GRAPPLING with rampant inflation, unabated foreign currency shortages and a drastic energy crisis, Zimbabwe’s gold production in 2019 succumbed to pressure and eased for the first time in a decade.
— Equity Axis News
Up until 2018, Zimbabwe’s gold production has been on a roll, rising in 10 straight years to reach a highest of 33,2 tonnes in 2018, as artisanal miners anchored production following formalisation of their activities.
Gold production for 2019 was 17% below that of 2018 coming in at 27,6 tonnes. The dearth in gold production is largely attributed to economic challenges mainly on the monetary side, which entrenched in 2018, before the currency overhaul in 2019.
Likewise, power shortages deterred production at big mines which on average produced less in 2019 compared to the prior year. The biggest gold mine in Zimbabwe, Caledonia’s Blanket Mine recently flagged power challenges as one of the major risks facing its business in Zimbabwe.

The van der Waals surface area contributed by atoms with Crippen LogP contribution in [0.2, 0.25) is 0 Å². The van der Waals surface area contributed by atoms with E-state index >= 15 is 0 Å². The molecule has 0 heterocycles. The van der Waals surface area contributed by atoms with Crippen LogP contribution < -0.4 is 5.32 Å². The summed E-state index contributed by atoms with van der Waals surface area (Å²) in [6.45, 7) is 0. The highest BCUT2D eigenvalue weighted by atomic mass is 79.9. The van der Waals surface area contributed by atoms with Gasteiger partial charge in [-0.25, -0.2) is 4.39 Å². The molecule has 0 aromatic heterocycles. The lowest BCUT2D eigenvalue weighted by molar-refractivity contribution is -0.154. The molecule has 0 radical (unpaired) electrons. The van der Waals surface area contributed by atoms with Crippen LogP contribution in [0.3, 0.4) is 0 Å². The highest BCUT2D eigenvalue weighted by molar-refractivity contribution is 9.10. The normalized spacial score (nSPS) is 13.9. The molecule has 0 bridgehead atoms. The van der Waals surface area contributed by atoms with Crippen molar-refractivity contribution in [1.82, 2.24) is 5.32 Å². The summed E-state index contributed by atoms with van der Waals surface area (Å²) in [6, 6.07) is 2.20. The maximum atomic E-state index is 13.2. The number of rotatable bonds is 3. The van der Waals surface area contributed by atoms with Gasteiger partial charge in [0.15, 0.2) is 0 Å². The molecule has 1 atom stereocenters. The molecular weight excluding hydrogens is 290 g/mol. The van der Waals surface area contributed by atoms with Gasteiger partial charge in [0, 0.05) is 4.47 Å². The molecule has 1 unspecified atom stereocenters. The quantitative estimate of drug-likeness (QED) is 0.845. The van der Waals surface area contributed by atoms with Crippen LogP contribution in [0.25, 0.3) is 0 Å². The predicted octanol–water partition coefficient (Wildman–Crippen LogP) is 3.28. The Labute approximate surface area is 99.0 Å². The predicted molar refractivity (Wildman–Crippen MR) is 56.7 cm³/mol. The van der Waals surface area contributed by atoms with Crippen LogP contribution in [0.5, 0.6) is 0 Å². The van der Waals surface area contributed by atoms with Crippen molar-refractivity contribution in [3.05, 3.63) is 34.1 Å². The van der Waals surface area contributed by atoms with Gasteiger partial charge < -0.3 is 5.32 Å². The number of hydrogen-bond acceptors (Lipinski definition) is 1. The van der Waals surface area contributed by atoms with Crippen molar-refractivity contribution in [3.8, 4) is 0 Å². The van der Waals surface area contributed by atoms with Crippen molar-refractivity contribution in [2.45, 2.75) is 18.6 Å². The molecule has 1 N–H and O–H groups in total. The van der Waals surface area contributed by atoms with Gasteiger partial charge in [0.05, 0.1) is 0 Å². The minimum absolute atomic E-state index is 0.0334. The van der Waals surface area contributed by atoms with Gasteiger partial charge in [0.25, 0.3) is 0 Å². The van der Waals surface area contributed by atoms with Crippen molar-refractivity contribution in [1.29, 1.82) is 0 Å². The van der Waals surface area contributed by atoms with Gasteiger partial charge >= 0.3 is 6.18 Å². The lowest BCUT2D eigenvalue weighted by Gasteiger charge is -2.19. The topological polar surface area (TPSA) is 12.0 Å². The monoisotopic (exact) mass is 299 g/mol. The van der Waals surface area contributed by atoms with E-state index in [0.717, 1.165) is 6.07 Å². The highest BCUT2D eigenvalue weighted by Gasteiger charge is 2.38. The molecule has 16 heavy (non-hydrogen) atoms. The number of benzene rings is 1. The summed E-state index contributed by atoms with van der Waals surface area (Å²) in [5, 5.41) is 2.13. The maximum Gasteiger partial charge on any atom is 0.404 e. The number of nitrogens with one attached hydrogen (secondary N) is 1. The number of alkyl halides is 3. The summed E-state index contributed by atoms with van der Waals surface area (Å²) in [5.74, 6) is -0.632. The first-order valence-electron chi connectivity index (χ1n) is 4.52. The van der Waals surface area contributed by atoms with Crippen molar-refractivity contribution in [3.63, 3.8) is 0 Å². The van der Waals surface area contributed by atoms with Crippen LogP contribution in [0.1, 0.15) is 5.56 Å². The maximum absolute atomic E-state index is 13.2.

Side-marketing, particularly at small-scale mines and artisanal operations became rampant as miners chased top dollar for their produce.
The challenges emanating from retention ratios which entailed miners receiving their proceeds in Zimbabwe dollars at 1:1 when in essence prices of goods in the economy were rising meant real value was being lost.
An attempt at redoing the retentions earlier last year, did not help much, with reprieve only coming through once the interbank became functional. Miners could partially recoup value as they would receive the Zimbabwe dollars portion of their sales proceeds at the interbank equivalent of their US dollar (USD) sales.
Further deterioration of the Zimbabwe dollars against the USD and the widening disparity between the interbank rate and the parallel exchange rate, however, lowered the preference for retentions, thus promoting side-marketing.
Likewise, the general economic downturn made doing business much tougher, forcing some players to scale back on production.